Welcome to Under the Covers, Renee! You’ve recently written SWEAR ON THIS LIFE and I have to admit the premise of the book definitely caught my eye because it’s different. Tell us about this story and how you were inspired to write it.
Thank you for having me. This book was partly inspired by my own childhood in a rural area where I had to take a long trek up a dirt road each day to get home after school. The idea for the story was incepted in a moment with my friend, when I jokingly said that I wanted to be someone’s muse. The idea that Jase essentially writes a book for Emiline was always the most romantic element of the story for me. I also wondered why I hadn’t written about writers yet, since they’re the people I know best. SWEAR ON THIS LIFE was a great joy for me to write.
How would you describe Emiline? What is her greatest strength and her greatest weakness?
Emiline is a typical young woman despite having gone through many childhood hardships. She’s put the past behind her, which is her greatest strength, but it’s also her greatest weakness. She’s neglected a lot of her own feelings to mask the pain she felt during her early childhood with Jase. If she can learn to accept his help and not reject his encouragement, then she can grow into the writer she wants to be.
This story is essentially a best friends to lovers story. What is your favorite book with this trope?
I’m not sure that I can think of one book, but I do love a ‘friends-who-become- lovers’ story. That kind of romance is a strong theme in a lot of my books: Sweet Thing and Before We Were Strangers as well as SWEAR ON THIS LIFE. To me, there’s just something more intimate and special about a friendship that led to romance than a typical romance.
Do you find yourself putting real life stories (yours or someone you know) into your books at any time? If so, can you give us a non-spoilery example?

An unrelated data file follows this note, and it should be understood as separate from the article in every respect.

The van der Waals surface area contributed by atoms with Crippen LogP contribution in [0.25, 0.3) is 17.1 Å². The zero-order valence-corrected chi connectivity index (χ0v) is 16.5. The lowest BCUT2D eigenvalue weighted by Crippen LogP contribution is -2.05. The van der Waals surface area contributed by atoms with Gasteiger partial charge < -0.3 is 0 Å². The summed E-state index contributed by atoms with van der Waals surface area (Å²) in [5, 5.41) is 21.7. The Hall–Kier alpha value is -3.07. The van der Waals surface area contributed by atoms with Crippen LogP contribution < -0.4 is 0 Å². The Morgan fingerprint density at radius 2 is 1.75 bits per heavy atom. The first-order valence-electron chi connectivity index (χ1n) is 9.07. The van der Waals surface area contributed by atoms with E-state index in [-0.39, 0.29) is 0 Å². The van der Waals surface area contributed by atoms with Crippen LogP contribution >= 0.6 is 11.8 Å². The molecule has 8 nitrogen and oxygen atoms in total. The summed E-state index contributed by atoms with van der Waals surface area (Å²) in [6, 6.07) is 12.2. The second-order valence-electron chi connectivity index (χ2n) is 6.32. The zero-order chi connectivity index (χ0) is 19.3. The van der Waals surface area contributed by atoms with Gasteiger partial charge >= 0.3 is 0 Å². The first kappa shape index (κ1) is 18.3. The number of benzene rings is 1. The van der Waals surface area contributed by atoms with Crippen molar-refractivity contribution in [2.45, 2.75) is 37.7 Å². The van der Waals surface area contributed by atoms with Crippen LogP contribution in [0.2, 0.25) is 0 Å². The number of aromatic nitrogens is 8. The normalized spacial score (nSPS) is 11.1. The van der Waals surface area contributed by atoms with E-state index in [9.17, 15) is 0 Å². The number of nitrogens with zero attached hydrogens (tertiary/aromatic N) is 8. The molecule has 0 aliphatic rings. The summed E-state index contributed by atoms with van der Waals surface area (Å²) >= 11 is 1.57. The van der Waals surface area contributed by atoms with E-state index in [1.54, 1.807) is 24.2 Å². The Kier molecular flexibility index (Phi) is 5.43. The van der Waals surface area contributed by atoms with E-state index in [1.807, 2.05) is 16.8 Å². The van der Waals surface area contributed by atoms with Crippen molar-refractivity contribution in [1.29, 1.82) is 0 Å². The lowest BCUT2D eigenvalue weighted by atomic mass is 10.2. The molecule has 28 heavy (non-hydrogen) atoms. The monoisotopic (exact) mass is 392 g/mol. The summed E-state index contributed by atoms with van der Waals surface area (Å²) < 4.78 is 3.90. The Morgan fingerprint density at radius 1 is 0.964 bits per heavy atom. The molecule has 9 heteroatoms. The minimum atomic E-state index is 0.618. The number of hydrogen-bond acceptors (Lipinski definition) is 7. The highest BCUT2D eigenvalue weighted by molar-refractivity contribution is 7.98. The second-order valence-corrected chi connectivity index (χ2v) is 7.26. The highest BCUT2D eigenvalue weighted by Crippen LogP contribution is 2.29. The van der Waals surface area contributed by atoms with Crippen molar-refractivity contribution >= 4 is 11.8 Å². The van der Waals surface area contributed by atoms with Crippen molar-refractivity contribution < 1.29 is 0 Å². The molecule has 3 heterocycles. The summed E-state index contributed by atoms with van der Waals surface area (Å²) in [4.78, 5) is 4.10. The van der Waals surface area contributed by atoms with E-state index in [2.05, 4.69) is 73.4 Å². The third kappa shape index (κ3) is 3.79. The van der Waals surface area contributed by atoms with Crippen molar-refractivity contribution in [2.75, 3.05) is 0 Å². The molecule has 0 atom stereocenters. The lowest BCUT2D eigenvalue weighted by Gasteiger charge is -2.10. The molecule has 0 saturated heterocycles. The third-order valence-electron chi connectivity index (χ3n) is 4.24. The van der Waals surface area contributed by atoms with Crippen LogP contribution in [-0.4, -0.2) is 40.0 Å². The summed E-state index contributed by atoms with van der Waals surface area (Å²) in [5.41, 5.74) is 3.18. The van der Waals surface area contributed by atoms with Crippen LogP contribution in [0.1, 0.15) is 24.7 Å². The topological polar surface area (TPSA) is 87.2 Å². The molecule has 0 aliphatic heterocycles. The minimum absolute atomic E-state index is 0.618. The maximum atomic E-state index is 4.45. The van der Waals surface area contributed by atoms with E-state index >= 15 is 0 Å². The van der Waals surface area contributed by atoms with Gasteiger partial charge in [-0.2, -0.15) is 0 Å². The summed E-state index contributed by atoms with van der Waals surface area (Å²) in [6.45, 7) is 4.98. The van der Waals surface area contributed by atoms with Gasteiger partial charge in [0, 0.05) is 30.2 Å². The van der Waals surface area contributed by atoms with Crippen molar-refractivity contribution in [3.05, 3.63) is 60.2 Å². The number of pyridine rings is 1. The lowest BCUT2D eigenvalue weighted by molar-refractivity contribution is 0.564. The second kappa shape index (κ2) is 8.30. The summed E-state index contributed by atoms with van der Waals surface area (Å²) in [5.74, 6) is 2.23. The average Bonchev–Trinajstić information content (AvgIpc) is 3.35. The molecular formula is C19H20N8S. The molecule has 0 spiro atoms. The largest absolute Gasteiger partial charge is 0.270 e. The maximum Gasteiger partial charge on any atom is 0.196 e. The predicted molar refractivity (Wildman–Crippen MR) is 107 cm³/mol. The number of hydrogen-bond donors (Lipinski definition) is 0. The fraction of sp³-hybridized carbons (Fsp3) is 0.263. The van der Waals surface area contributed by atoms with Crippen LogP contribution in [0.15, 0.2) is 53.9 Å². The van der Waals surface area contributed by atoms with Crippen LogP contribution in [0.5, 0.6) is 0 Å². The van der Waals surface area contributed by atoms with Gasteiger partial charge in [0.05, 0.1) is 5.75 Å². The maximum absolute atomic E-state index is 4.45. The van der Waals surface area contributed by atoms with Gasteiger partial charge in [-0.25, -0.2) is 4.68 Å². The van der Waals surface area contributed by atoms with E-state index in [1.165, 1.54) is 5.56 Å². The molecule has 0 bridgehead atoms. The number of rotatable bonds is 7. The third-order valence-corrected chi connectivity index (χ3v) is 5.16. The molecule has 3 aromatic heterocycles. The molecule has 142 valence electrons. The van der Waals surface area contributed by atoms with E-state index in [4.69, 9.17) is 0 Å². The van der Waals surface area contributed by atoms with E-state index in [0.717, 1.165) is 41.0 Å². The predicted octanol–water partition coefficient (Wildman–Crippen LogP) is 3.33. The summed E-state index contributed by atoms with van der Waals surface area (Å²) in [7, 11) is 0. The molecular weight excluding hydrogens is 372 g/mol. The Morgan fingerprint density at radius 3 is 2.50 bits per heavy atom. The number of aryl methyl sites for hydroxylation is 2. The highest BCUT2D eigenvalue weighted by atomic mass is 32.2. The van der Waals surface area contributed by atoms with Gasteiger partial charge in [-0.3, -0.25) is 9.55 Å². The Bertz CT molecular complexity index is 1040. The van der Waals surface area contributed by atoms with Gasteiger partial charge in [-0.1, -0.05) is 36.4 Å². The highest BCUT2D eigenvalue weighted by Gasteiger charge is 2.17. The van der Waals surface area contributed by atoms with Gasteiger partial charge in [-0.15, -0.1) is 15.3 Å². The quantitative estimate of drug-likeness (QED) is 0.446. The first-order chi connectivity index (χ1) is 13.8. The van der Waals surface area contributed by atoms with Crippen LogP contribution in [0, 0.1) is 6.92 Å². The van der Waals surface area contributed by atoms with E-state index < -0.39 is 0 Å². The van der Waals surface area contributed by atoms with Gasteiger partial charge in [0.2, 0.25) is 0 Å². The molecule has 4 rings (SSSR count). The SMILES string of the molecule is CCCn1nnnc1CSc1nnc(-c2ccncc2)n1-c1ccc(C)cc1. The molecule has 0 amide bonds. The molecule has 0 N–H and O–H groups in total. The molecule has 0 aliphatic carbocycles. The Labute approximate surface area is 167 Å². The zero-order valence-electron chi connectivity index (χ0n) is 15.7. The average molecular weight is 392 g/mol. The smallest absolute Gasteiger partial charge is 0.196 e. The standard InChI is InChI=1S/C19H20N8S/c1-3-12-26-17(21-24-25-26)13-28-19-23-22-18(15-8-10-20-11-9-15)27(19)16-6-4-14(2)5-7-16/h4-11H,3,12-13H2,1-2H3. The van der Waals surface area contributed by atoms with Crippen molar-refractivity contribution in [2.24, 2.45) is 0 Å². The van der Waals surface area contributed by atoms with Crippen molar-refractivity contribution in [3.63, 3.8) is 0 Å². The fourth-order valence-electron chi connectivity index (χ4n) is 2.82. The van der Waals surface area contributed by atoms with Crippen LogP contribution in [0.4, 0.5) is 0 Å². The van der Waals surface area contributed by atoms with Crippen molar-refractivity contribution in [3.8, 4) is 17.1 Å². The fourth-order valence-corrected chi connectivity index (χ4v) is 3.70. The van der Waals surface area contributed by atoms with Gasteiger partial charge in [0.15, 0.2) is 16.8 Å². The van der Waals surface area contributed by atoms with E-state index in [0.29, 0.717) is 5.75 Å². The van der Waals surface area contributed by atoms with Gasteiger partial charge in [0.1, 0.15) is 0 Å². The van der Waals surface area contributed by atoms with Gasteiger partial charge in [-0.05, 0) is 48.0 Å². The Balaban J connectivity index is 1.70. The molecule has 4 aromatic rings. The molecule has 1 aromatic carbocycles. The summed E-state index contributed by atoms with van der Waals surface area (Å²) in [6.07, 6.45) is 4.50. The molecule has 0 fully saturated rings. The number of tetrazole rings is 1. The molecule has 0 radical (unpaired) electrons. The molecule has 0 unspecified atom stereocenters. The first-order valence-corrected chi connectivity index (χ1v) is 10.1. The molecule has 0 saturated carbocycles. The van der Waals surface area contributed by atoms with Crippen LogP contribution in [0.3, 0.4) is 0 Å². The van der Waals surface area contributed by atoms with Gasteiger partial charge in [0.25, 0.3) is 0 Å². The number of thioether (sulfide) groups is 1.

Yes, for example, the road in the book is based on a real road from where I grew up. As a kid, there were always plenty of boys ready to tease us girls, but there were good boys too—like Jase—that I formed lifelong friendships with.
What was the hardest thing you had to overcome while writing SWEAR ON THIS LIFE?
I wanted to be able to be honest and write certain things that I had experienced instead of always looking outside of myself. I think I was able to do that in this book to a degree. This book is a lot about forgiveness.
What’s your ritual to get in the writing mood for each book, and for this one in particular?
My ritual is always coffee, low music and solitude. I sometimes go for drives or take long baths to help me plot. For this book, I took a lot of drives down the old dirt road.
Is there a particular character you’ve written that you most identify with? And why?
I most identify with Emiline in this book because I didn’t have a super easy childhood. I had always wanted to write about it so badly, but something was always holding me back. Writing about topics that are close to home is still very difficult—that’s why this book was challenging to write.
When you’re not writing, what could we find you doing?
I love reading and going to concerts but more than anything you can probably find me chasing my two little boys around, doing their laundry, making their meals, and all the other fun mommy stuff.
What’s next for Renee Carlino?
I have a book titled Lucian Divine that’s slated for January 2016 and then after that a book tentatively titled Wish You Were Here that’s slated for August 2017. But for now, it’s all about SWEAR ON THIS LIFE. It’s been a long time coming and I’m thrilled that it will finally be out in the world.
Thanks so much for sharing with us today!
Thank you so much for having me.
From USA TODAY bestselling author Renée Carlino (Before We Were Strangers), a warm and witty novel about a struggling writer who must come to grips with her past, present, and future after she discovers that she’s the inspiration for a pseudonymously published bestselling novel.
When a bestselling debut novel from mysterious author J. Colby becomes the literary event of the year, Emiline reads it reluctantly. As an adjunct writing instructor at UC San Diego with her own stalled literary career and a bumpy long-term relationship, Emiline isn’t thrilled to celebrate the accomplishments of a young and gifted writer.
Yet from the very first page, Emiline is entranced by the story of Emerson and Jackson, two childhood best friends who fall in love and dream of a better life beyond the long dirt road that winds through their impoverished town in rural Ohio.
That’s because the novel is patterned on Emiline’s own dark and desperate childhood, which means that “J. Colby” must be Jase: the best friend and first love she hasn’t seen in over a decade. Far from being flattered that he wrote the novel from her perspective, Emiline is furious that he co-opted her painful past and took some dramatic creative liberties with the ending.
The only way she can put her mind at ease is to find and confront “J. Colby,” but is she prepared to learn the truth behind the fiction?